Ripon had always been our intended destination today, but the anticipation of meeting up again with Julie and that free pumpout spurred us on and the seven miles and four locks whizzed by. Not quite true, the gates at Westwick lock were incredible hard to open and close, but fortunately some fit young Environment Agency guys gave Jacquie a hand, in opening the gates, obviously.
A little while later we passed the mooring staithes for Newby Hall and then the hall itself came into view. We hooted and waved back at the passengers on the little train that trundled around the grounds and along the river side, this looked and sounded well worth a visit, hopefully we would find time on the way back.
Previously the two bit miles of the Rippon Canal had only been open between ten and two o’clock but the extra rain had lifted the restriction, as it was we arrived at the immaculately kept white Sanitary Station at 2.30 and Julie was waiting for us and kept her word and pumped us out. Julie is one of the last ‘Lengths-persons’ with BW and the smartness and fresh paint on all the locks and bridges are a testimony to her love of the job.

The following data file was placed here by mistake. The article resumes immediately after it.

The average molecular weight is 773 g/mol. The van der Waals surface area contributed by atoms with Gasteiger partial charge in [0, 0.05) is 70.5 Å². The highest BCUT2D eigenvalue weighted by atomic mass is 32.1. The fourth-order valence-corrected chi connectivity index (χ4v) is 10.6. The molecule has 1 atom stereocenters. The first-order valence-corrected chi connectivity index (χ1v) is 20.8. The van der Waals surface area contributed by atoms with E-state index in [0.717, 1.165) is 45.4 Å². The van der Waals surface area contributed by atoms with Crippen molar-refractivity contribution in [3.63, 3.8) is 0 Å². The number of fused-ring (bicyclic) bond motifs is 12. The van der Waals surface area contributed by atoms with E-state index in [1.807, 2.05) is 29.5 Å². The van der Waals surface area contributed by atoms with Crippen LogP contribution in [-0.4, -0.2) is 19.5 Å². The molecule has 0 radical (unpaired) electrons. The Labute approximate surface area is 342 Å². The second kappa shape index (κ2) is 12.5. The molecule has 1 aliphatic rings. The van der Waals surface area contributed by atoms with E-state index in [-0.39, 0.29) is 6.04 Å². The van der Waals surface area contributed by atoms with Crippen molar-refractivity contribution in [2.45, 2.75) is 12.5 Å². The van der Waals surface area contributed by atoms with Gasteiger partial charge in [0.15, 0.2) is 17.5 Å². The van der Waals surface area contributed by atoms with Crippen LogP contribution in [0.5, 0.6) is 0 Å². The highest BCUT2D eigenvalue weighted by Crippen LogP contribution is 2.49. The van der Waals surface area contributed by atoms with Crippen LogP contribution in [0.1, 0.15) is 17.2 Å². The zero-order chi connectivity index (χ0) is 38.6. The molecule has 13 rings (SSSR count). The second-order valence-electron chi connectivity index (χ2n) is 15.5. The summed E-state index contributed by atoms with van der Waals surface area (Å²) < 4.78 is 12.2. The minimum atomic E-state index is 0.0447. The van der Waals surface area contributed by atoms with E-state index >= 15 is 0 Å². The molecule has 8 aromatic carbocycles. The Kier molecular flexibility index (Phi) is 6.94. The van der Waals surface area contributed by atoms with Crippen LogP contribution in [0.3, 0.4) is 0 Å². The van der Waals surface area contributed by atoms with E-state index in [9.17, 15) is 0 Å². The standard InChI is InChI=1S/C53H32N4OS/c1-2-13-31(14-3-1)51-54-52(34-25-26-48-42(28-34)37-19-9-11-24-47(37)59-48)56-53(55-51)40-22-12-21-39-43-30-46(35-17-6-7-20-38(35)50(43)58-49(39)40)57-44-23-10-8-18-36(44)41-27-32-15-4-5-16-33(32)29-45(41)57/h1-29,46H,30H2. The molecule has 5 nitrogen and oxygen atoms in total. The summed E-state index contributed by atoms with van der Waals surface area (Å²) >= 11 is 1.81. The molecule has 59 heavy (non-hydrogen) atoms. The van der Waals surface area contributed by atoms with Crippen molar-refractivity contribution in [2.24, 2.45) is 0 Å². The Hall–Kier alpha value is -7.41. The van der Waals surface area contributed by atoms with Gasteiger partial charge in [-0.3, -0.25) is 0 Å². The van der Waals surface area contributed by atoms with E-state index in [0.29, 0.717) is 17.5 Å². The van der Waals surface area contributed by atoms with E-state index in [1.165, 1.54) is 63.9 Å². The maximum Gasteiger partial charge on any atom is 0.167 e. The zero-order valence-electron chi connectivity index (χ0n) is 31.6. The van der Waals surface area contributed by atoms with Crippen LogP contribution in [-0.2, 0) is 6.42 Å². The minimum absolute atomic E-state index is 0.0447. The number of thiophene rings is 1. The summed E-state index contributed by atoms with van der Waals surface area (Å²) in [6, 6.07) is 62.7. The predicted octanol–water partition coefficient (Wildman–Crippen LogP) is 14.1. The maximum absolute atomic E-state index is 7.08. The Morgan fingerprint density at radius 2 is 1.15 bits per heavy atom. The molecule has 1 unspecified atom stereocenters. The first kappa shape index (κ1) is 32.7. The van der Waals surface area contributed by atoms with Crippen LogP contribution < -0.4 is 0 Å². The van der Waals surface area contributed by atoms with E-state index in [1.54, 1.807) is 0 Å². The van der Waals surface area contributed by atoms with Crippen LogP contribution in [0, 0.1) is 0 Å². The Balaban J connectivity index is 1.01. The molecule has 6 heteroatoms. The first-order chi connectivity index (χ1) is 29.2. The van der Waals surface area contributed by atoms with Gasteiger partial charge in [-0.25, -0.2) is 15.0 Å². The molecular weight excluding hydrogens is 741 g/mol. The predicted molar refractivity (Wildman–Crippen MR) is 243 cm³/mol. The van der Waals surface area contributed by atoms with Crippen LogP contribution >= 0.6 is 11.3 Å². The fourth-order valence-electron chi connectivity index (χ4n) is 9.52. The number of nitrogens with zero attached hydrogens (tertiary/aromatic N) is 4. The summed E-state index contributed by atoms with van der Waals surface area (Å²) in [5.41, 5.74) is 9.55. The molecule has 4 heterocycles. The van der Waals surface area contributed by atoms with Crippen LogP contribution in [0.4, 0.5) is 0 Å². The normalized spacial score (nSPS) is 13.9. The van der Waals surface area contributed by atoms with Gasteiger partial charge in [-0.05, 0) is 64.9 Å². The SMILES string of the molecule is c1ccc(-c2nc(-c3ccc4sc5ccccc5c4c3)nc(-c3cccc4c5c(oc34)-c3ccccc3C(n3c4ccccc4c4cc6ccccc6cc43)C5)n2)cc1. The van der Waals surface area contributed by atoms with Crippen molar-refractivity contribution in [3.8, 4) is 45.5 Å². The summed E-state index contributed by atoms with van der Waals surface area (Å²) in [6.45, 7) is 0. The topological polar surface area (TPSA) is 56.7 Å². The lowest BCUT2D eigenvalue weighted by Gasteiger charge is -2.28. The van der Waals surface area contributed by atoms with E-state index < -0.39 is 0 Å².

The final entrance into the little basin at the end of the canal is delightful, with new and restored building fitting together very well. SKYY was turned around in the basin and was the only boat to tie up at the road side mooring, a little noisy, but not too much of a problem. Weh Hey, we had finally reached the most Northern point directly accessible on the English canal network, we would leave The Ribble Link and the Lancaster Canal for another time.